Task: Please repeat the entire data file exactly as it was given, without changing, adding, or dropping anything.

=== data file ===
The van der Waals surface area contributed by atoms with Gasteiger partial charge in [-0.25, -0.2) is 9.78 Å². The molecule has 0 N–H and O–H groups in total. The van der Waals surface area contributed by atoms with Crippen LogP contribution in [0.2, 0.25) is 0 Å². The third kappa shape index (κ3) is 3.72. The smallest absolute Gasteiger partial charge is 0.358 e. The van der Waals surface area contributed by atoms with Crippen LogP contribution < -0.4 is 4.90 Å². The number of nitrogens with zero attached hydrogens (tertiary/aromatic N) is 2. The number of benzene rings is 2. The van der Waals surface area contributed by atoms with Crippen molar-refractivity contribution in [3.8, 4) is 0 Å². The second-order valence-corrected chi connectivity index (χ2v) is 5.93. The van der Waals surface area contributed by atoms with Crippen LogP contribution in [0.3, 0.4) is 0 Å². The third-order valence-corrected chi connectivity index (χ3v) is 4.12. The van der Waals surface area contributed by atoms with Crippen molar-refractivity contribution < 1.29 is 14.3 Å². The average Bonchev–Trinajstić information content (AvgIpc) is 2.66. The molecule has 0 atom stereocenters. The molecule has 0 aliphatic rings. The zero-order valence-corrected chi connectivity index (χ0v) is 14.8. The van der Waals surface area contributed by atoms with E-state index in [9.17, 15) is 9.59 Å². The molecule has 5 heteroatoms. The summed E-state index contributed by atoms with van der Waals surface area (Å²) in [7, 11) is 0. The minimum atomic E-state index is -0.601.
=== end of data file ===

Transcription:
The van der Waals surface area contributed by atoms with Gasteiger partial charge in [-0.25, -0.2) is 9.78 Å². The molecule has 0 N–H and O–H groups in total. The van der Waals surface area contributed by atoms with Crippen LogP contribution in [0.2, 0.25) is 0 Å². The third kappa shape index (κ3) is 3.72. The smallest absolute Gasteiger partial charge is 0.358 e. The van der Waals surface area contributed by atoms with Crippen LogP contribution < -0.4 is 4.90 Å². The number of nitrogens with zero attached hydrogens (tertiary/aromatic N) is 2. The number of benzene rings is 2. The van der Waals surface area contributed by atoms with Crippen molar-refractivity contribution in [3.8, 4) is 0 Å². The second-order valence-corrected chi connectivity index (χ2v) is 5.93. The van der Waals surface area contributed by atoms with Crippen LogP contribution in [0.3, 0.4) is 0 Å². The third-order valence-corrected chi connectivity index (χ3v) is 4.12. The van der Waals surface area contributed by atoms with Crippen molar-refractivity contribution < 1.29 is 14.3 Å². The average Bonchev–Trinajstić information content (AvgIpc) is 2.66. The molecule has 0 atom stereocenters. The molecule has 0 aliphatic rings. The zero-order valence-corrected chi connectivity index (χ0v) is 14.8. The van der Waals surface area contributed by atoms with E-state index in [9.17, 15) is 9.59 Å². The molecule has 5 heteroatoms. The summed E-state index contributed by atoms with van der Waals surface area (Å²) in [7, 11) is 0. The minimum atomic E-state index is -0.601.